'Mixed response' to new international student requirements, according to student union

Students 'mixed' on changes

As new cost-of-living requirements for International students studying in Canada come into effect, the reaction from some at Thompson Rivers University has been “mixed,” according to the students' union.

The new requirements mean study permit applicants will need to show proof they have $20,635, up from $10,000. The new requirements came into effect on Jan. 1.

TRU welcomed the federal regulation changes, saying the new requirements would ensure international students are financially prepared to study in Canada.

Anika Jovner, TRUSU international students’ representative, said there’s been “a mixed response” from some students.

“Increasing the amount to $20,000 was to address the rising cost of living, but if it becomes too prohibitive it could probably prevent potential students from coming to Canada to study,” Jovner said.

As it stands, the university isn’t expecting much of an impact to its enrolment, according to associate director of international student services, Reuben Onyango.

“The reason I say that is we've always told students what the real cost of living is,” Onyango said.

“In the conditional letter of acceptance, we tell the students, ‘This is what it's going to cost you for your living expenses for a year,’ and typically it was tied to what a student living in residence would pay.”

For example, Onyango said, a typical student in the bachelor of business administration is told they would need $19,000 for living expenses.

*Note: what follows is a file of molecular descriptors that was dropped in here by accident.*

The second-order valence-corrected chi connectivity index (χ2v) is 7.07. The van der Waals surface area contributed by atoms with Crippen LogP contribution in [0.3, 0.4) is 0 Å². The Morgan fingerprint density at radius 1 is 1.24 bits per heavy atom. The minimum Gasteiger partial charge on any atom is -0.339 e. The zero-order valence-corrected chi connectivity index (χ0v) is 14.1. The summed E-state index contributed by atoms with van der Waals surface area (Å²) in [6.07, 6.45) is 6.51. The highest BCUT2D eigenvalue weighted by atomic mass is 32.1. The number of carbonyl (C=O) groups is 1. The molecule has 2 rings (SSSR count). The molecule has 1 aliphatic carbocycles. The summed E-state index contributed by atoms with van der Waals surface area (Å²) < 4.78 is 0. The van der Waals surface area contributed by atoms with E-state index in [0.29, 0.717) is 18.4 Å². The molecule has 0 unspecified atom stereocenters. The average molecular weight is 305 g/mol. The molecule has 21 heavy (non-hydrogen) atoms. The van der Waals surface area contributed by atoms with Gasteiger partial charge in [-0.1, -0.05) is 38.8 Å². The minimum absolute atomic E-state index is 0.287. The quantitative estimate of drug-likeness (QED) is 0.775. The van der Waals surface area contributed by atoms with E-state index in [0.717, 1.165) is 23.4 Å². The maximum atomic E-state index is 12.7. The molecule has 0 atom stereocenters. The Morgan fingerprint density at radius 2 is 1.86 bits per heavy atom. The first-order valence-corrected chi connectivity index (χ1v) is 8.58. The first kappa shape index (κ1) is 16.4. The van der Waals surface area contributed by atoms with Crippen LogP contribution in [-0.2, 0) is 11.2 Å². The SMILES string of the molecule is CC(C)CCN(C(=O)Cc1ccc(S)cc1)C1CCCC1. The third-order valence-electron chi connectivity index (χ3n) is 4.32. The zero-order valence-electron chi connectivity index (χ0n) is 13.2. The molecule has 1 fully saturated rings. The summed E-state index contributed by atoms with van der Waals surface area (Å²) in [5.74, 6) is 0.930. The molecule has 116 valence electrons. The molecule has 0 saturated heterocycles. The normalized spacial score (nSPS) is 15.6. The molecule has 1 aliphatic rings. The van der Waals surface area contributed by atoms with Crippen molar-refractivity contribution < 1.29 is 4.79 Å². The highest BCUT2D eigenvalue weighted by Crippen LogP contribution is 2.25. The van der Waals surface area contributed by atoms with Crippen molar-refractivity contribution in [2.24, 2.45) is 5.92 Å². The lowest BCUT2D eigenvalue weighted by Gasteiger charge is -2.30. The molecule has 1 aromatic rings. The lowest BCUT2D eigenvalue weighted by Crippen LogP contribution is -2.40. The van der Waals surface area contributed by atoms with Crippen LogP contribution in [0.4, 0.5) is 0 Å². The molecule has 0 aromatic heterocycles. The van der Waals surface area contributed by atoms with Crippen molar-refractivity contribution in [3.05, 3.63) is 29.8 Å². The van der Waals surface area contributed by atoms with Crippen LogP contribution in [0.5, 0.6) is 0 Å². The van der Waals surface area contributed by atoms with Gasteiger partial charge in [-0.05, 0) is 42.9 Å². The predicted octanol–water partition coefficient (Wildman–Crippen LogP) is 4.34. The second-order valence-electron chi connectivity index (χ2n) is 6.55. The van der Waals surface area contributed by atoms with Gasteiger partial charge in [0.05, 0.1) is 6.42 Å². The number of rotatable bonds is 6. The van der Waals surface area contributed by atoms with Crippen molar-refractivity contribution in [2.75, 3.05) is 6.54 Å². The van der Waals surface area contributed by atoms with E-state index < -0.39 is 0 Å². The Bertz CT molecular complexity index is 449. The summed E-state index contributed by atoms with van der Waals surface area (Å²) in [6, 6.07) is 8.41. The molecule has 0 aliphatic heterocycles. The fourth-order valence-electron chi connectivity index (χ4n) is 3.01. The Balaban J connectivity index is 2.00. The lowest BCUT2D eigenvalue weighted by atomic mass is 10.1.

As spending by students can vary considerably, Onyango said the amount recommended is meant to give students a general idea of living expenses in Kamloops.

Baihua Chadwick, TRU’s vice-president international, told Castanet Kamloops in December the majority of international students seek off-campus housing despite below-market and on-campus alternatives.

Onyango said he believes the new requirements help to protect students by preparing them for financial realities and said he felt like the requirement could be even higher.

“We’re not feeling like students are being misled,” Onyango said.

"To be honest, it could be more, but I think now students are in a better position to come and actually enjoy being a student."

Jovner agreed, saying while the new requirement is more representative of the cost of studying at TRU for an international student, it “isn’t anywhere near” the reality of what they will end up paying.

She said while there isn’t anything that can be done about the federal government making decisions, the university can support international students when they arrive on campus.

“The students' union has called on TRU to cap international student tuition fee increases at two per cent, reduce the international students tuition deposit amount and also improve needs based funding or financial aid,” said Jovner.

While domestic tuition is capped by the provincial government at a two per cent increase each year, international tuition increases are unregulated.

TRU’s board of governors is currently considering a five per cent international tuition increase. The tuition increase would be part of a three-year-plan to set a guaranteed-fee model by 2026.

Jovner said she believed a guaranteed-fee model would be beneficial for students, saying it would provide more consistency year-over-year.

In a comparison to other B.C. universities, tuition for a full-time international student in the fall and winter 2023-24 semesters was cheaper at TRU than any other research university, with students paying $21,323 in tuition and fees, according to a presentation to the university's board of governors in December.

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